less term – means dubnyk would have suffered the horror of crap defense in front of him a year(s) earlier into his development (you want to ruin the mental game of a young goaltender? have tons of rubber go past him – see what that does to his confidence)

    less money – he doesn’t come and some other fool willing to take on the task would have done the same, slightly better, or retire from the insanity!

    has Tambo learned – 2 years – 5 Mil for Ales Hemsky – uhh yea he has

  • Everyone bashes the Khabibulin signing but if you remember, 4 years ago we couldn’t get the walking dead to sign with us. I think Edmonton knew exactly what they were doing. As if a GM and all his paid staff don’t know the market place. They took a risk and it flopped. No different than the Barker risk. Except in order to attract Khabibulin we had to offer 4 years. Heck, other teams probably would have done it too. I never liked the signing but Khabibulin is not the only reason we we’ve finished last or close to for the last few years.

    • DSF

      I don’t see it that way. Every deal has to made in terms of current factors. His agent is saying there was weak demand and one of the few destinations signed someone similar.

      That is a buyer’s market. Just like this year is a seller’s market for UFA defensemen. Khabi’s choices were to take a deal or perhpas not find a spot and miss out on millions of dollars in the last few years of his career.

      His agent would have been for almost any deal I’ll bet to get his last or second last payday out of that client.

      The contract I feel could have been almost dictated to an injury prone, old goalie with few options and declining numbers.

    • “No different than the Barker risk”

      Almost missed that.. actually it’s hugely different. That risk was highly acceptable because they risked 1 year on Barker. No harm, no foul.. no loss, really. Even the salary wasn’t that bad. I think many liked the risk on that one too. Barker was once a top prospect, and we just wanted to see if he could be a reclamation project… and well, it seemed like a pretty obvious no. But no harm done taking a shot there.

    • I think the Oilers wouldn’t have looked so bad on this if they gave Khabi that overpayment over 2 years. They took a huge risk giving a 35+ player that much money for that long of term. I try to give the Oilers the benefit of doubt when it comes to knowing the CBA like the back of their hand, but when stuff like that happens, I wonder if they really thought about the fact it was a 35+ contract (and thus no way out for us). You can bet they know now though.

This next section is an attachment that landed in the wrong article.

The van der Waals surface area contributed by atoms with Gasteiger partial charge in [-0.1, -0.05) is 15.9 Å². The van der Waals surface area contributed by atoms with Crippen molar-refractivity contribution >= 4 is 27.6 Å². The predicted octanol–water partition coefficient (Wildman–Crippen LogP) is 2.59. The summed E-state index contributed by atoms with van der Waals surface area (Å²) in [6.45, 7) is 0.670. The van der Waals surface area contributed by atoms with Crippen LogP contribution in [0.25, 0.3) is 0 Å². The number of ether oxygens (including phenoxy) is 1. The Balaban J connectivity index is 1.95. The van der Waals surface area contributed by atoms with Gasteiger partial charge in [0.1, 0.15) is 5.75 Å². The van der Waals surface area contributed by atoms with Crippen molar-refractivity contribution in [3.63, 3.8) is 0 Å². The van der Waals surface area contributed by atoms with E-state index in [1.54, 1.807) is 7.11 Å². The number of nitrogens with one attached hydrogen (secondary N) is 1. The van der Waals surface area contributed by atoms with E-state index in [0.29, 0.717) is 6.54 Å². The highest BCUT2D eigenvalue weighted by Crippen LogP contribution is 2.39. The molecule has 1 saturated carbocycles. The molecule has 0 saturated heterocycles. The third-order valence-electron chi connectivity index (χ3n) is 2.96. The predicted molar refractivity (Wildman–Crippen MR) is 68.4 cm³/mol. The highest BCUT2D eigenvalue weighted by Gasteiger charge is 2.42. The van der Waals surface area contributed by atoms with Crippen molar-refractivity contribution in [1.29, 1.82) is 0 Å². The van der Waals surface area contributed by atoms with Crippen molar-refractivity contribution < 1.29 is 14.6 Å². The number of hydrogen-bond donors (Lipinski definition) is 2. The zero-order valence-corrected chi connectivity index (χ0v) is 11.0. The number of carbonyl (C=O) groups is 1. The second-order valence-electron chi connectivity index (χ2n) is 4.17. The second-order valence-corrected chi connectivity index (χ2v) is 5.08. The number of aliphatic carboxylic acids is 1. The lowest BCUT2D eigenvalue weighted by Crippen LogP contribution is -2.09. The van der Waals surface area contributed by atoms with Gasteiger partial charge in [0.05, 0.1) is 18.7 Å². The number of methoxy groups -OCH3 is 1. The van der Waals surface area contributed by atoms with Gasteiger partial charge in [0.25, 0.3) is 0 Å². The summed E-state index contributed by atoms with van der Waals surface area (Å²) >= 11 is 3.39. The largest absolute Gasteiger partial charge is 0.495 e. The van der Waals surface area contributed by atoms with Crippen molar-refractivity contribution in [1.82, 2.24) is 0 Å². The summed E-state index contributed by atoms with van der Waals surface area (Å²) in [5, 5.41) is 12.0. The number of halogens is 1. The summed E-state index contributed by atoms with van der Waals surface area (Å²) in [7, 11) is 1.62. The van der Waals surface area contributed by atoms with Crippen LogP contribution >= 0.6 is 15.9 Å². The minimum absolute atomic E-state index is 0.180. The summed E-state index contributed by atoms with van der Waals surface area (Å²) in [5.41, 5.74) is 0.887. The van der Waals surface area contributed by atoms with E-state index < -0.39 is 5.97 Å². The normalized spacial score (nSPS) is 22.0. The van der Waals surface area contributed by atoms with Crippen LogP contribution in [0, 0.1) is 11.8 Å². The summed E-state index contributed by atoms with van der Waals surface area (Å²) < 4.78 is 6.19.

It was also well known (Khabi said this) that the Oilers offered him that contract first… there were no previous offers. Khabi accepted that first offer. They started too high, clearly.

      I actually really wanted Khabibulin to sign with us back then, I will admit. But the second I heard about what he signed for, I immediately knew it was a bad contract. 35+ year old player for 4 years.. at that term.. yikes! Younger more skilled goaltenders were signing for much less back then. Craig Anderson signed a 2-year deal for $1.81M. Martin Biron signed a 1-year deal for $1.4M. Scott Clemmensen signed a 3-year deal for $1.2M. Dwayne Rolson got 2-years at $2.5M. It was a buyer’s market. The Oilers went in with a high offer and threw it on the table right away.

      I honestly don’t think they did know the marketplace very well. I think you’re right that we did have to overpay to attract players back then (and now even), but I think that was much higher than needed (Again proven by Khabi taking the first offer and it being a “buyer’s market”).

      Really, the Oilers should either have offered a big salary for short term, or a low salary for a long term. They dropped the ball big time, much like how they did the same with Horcoff (big salary, big term).

      It happened though, and it really doesn’t do us any good though to keep revisiting it over and over, however.

  • Great read, Willis. The funny part, to me, is the irony of how the Khabibulin contract worked out. Now he’s in the last year of his deal, and will likely be the obvious mentor/transition guy for Yakupov to lean on.

    As much as it pains me to say, I could even see the Oilers extending him a year just to help the kid along. Either that or they go out and find some other veteran Russian. Let’s hope I’m wrong.

    Solid read.

  • Max Powers - Team HME Evans

    @sloppy joe

    Belangers deal looks bad now but it looked quite digestible at the time. At the time, they filled a big hole with a pk center who was great on draws.

  • CODD_FATHER

    The jury’s still out to a large degree on what they’ve learned, but I think the Belanger and Sutton deals are a bit of a tell (too much term and too much money).